- July 6, 2020
- Posted by: Swati.patel
- Category: Blogs
I am briefing out a method that can be used when testing for subdomain takeover. Let us first understand what a subdomain takeover is.
Subdomain takeover is a situation where a malicious user is able to claim a subdomain on behalf of a legitimate site.
Figure 1: Subdomain Illustration
Let us take a typical example to understand it better.
- The user owns a website named xyz.com and your company starts using a new service such as WordPress as an external service for writing blogs.
- The user then registered a domain for a new service which is WordPress and created a CNAME entry which points to newblog.xyz.com.
- After a few years, the user stops using this WordPress service and forgot to remove the CNAME entry of WordPress from the DNS records.
- A malicious user can create an account in WordPress pointing to your WordPress CNAME entry and thereby taking over the subdomain.
- All traffic for subdomain newblog.xyz.com is then directed to a malicious website.
A malicious user can create a similar site that replicates a real site. He can then post malicious content in the Subdomain which leads to the spreading of malware, stealing users’ credentials, etc.
Always update your DNS records. Remove CNAME which is not in use so it becomes not accessible.
How to Identify:
When a subdomain is vulnerable to a takeover, it usually returns a 404 Error meaning that there is no content on the server.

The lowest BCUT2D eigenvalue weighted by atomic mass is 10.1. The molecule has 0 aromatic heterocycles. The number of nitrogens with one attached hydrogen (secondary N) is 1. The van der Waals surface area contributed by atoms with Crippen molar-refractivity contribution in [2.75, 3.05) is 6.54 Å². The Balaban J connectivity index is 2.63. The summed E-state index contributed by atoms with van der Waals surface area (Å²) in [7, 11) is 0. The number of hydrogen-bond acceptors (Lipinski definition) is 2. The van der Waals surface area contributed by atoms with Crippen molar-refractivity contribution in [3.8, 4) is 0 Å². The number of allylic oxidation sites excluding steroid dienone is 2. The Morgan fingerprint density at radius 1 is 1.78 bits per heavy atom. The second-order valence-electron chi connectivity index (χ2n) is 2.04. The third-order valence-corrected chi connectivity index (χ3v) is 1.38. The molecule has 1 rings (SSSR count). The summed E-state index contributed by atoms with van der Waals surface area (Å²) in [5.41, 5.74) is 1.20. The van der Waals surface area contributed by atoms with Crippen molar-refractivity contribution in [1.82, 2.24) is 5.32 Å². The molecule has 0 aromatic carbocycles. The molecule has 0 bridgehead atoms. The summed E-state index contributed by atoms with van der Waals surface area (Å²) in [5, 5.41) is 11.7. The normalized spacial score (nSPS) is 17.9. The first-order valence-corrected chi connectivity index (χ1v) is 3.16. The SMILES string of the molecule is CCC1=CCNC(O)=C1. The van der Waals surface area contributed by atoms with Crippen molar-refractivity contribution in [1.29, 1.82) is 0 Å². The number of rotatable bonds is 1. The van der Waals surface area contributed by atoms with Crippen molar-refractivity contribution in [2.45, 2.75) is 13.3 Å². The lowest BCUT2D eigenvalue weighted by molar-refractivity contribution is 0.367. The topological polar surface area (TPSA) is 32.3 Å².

There are many tools available to automate host and whois enumeration process. However, I use below Tools for faster enumeration and exploitation:
- Su3lister https://github.com/aboul3la/Sublist3r
- Sub0ver https://github.com/Ice3man543/SubOver
The first task is to identify list subdomains for a given target domain. To do this, you use Su3lister. You now have a list of subdomains. Copy all these subdomains and save them in a txt file. Now you can start using SubOver.
Here is the syntax for Sub0ver: ./SubOver -l subdomains.txt
It can easily detect and report potential subdomain takeovers that exist. Currently, it checks for more than 40+ potentially hijackable services. You can find those lists of services on the above GitHub page.
The last step is to claim the unclaimed subdomain by creating an account.
A Bounty Tip: Target a Domain wherein you find a large scope. Always read out the scope section first before heading towards finding a security vulnerability. There will be a lesser chance of duplicates.
Author: Vinayak Sakhare